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How Your Inventory Control Will Be Impacted by a Recession

by Olivia Barnes-Brett | Last Updated: September 19th, 2022 | Inventory | 0 comments

Feeling a little nervous about your business’s future? You’re not alone. Data suggests that overall confidence amongst small business owners is at its lowest since at least 2017, when the survey began. But it’s not all bad news. Even with talks of a looming recession, there are steps businesses can take to not only weather the storm but prosper.

Today, we’re taking a look at how businesses might be affected, including what they’re doing now and how to make money during a recession with proper inventory control.

How often does a recession happen?

We hear the terms recession, downturn, and shrinkage a lot, but there is an important difference between the three. So, when does a recession happen? As Santander Bank explains:

The economy goes through cycles of highs and lows, much like a wave in the ocean…. When it goes down, it’s called “economic contraction” (or “downturn”) …. If the economy shrinks for two consecutive quarters, it is said to have gone into recession.”

10 common factors that cause a recession are:
1. High unemployment
2. Excessive debt
3. Higher interest rates
4. Lower consumer spending
5. Falling asset prices
6. Stock market crash
7. High inflation or deflation
8. Sudden economic shock
9. Post-war slowdown
10. Raising oil prices

However, it’s not always that simple. The US National Bureau of Economic Research explains that there are a range of factors they consider when deciding if the country is in a recession. These include employment as measured by the household survey, real personal income minus government transfers, and wholesale-retail sales adjusted for price changes, amongst others.

What’s more, economists usually determine that a recession has started once they have all the necessary available data for a period. So, we find out we’re in a recession once it has already begun. 

High inflation is sometimes a predictor of recession. The World Economic Forum explains that “since the 1950s, every time inflation has exceeded 4% and unemployment has been below 5%, the U.S. economy has gone into a recession within two years”. Today, those figures are 8.5% and 3.6% respectively.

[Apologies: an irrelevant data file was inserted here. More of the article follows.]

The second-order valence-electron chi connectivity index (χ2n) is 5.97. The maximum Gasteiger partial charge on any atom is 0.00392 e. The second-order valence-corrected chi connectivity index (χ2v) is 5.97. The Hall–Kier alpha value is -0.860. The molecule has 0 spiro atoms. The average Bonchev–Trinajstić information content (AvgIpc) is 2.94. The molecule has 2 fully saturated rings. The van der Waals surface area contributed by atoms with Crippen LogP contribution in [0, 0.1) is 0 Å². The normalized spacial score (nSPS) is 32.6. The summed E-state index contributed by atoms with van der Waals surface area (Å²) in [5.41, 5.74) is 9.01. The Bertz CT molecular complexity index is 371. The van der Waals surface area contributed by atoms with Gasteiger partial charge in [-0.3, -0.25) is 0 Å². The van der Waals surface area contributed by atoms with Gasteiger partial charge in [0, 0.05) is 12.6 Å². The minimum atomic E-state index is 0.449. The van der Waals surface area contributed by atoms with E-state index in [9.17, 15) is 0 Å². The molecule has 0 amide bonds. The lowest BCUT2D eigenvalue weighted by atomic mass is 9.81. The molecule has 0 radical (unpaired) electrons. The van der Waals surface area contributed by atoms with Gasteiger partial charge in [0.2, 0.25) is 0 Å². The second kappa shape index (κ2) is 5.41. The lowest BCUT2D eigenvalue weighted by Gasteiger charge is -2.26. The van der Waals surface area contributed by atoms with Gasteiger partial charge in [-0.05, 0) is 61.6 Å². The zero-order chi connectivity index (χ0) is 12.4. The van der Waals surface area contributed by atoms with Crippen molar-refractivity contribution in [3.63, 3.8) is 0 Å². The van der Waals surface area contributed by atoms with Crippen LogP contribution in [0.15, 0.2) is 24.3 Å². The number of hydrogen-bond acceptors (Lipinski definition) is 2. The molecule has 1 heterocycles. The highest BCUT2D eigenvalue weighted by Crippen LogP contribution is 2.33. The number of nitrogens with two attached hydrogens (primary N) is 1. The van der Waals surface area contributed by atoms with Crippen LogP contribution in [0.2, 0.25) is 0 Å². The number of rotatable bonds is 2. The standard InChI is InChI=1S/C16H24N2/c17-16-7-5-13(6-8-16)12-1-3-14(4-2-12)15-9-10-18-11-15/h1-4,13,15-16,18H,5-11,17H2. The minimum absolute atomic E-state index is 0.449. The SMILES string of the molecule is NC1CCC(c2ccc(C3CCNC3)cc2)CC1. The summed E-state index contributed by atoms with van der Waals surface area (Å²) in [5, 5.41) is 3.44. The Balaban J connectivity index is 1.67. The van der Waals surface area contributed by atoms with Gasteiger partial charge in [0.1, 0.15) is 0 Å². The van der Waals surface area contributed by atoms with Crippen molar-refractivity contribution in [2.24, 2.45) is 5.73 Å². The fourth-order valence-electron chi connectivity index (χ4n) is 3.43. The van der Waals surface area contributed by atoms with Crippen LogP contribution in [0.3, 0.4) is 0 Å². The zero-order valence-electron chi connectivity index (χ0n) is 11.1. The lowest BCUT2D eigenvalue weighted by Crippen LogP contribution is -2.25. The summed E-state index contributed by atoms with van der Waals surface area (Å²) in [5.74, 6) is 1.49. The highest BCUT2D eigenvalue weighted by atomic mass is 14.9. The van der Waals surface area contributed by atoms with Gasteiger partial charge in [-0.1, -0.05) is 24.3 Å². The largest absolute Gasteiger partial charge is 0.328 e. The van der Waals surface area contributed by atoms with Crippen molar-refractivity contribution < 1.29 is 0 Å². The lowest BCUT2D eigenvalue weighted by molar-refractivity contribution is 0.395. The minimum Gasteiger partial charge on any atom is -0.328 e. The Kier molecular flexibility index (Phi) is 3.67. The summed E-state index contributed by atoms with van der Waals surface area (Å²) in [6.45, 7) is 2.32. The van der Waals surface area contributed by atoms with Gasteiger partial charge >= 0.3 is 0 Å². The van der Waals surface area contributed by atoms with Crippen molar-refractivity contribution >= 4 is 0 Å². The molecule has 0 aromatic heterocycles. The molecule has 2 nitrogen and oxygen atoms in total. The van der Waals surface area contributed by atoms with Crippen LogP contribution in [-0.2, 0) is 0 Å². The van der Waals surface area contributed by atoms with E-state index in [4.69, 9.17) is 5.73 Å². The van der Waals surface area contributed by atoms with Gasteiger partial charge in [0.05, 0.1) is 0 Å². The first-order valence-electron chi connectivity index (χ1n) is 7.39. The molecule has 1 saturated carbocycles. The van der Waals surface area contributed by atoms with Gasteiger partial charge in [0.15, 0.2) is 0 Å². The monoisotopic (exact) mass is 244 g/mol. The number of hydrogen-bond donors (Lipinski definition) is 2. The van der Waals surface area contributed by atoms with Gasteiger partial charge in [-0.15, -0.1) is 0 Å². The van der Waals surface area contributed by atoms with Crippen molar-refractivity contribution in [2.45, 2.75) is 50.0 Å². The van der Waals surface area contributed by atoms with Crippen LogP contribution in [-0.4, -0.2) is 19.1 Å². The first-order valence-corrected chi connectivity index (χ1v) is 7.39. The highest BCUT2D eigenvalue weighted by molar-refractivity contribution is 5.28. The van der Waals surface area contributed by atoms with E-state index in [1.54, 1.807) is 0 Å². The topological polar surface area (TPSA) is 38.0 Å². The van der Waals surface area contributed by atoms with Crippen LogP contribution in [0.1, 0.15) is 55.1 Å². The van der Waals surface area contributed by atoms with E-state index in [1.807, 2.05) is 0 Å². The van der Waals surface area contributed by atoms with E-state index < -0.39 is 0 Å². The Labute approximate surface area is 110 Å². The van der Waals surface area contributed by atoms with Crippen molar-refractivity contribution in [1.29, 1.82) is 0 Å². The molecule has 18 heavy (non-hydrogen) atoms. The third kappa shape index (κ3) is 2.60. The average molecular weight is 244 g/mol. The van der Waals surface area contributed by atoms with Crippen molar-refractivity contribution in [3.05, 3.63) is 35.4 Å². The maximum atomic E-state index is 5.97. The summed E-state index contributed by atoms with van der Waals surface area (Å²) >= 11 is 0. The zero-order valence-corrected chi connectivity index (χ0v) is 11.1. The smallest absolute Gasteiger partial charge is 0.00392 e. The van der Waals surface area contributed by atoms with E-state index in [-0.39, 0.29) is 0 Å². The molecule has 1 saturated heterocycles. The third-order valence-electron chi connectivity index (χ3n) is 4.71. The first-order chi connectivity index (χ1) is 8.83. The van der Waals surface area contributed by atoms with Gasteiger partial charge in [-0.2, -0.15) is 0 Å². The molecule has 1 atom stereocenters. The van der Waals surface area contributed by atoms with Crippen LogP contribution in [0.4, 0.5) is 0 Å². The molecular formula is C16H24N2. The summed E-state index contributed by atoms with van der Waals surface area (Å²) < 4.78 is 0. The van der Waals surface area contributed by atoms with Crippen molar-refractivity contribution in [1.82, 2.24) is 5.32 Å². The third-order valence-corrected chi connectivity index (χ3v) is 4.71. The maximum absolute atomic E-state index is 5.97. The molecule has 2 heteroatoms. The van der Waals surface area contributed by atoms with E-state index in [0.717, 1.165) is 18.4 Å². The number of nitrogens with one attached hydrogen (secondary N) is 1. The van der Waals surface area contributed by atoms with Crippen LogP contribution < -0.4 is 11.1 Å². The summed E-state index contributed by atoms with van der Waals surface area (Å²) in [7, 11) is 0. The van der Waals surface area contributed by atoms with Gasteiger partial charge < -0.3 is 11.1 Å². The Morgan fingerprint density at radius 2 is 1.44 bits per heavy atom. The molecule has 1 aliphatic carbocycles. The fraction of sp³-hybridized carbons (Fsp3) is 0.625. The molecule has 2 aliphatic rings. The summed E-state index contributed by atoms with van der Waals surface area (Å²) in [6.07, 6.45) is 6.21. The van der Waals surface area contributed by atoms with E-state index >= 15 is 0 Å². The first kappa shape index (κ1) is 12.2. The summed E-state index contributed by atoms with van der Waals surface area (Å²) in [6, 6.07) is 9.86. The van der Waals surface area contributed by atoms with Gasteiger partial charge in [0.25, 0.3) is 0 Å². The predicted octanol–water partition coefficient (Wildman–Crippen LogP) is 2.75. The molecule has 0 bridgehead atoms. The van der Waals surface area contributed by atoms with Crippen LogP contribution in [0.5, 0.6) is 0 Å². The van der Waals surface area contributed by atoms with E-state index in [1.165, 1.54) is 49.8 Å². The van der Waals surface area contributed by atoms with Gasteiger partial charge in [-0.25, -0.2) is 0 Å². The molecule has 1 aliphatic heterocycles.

How does inflation impact inventory?

As of August 2022, 43% of small business owners say that inflation is the biggest risk to their business. That’s up from 38% the previous quarter. What does this mean for businesses?

Inflation can change profit margins and cause issues with product and parts availability. Only 2% of companies have visibility into their supply base beyond the second tier, which could make anticipating problems difficult.

Reports also show that many retailers, such as Walmart, are carrying excess inventory at the moment. It’s thought that this is a result of inflation which sees customers spending more on low-margin food items rather than general merchandise. 

With a looming recession consumer's spending intentions in 2022 favour groceries, utilities, education and childcare. Less important to consumers are dining out, entertainment, holidays, and clothing.

However, a change in shopping habits isn’t always linked to inflation. Other recent reports suggest that customers are now buying different types of products in a post-pandemic era. For instance, Macy’s was recently left with a surplus of casual clothes and activewear as shoppers instead bought clothes to wear for the office or social events. 

Keeping a close eye on both your business and the current market will help you spot trends and stay adaptable when it comes to ordering inventory especially during a recession.

Should I cut back on inventory during a recession?

Unfortunately, there is no easy answer. Your strategy depends on your business. Instead, let’s take a look at what other companies are doing. 

In response to rising inflation, Gartner found around 33% of manufacturers and retailers are currently reducing their inventory, while over 40% are increasing it to protect against shortages. Why might they have chosen these strategies?

Advantages of reducing stock levels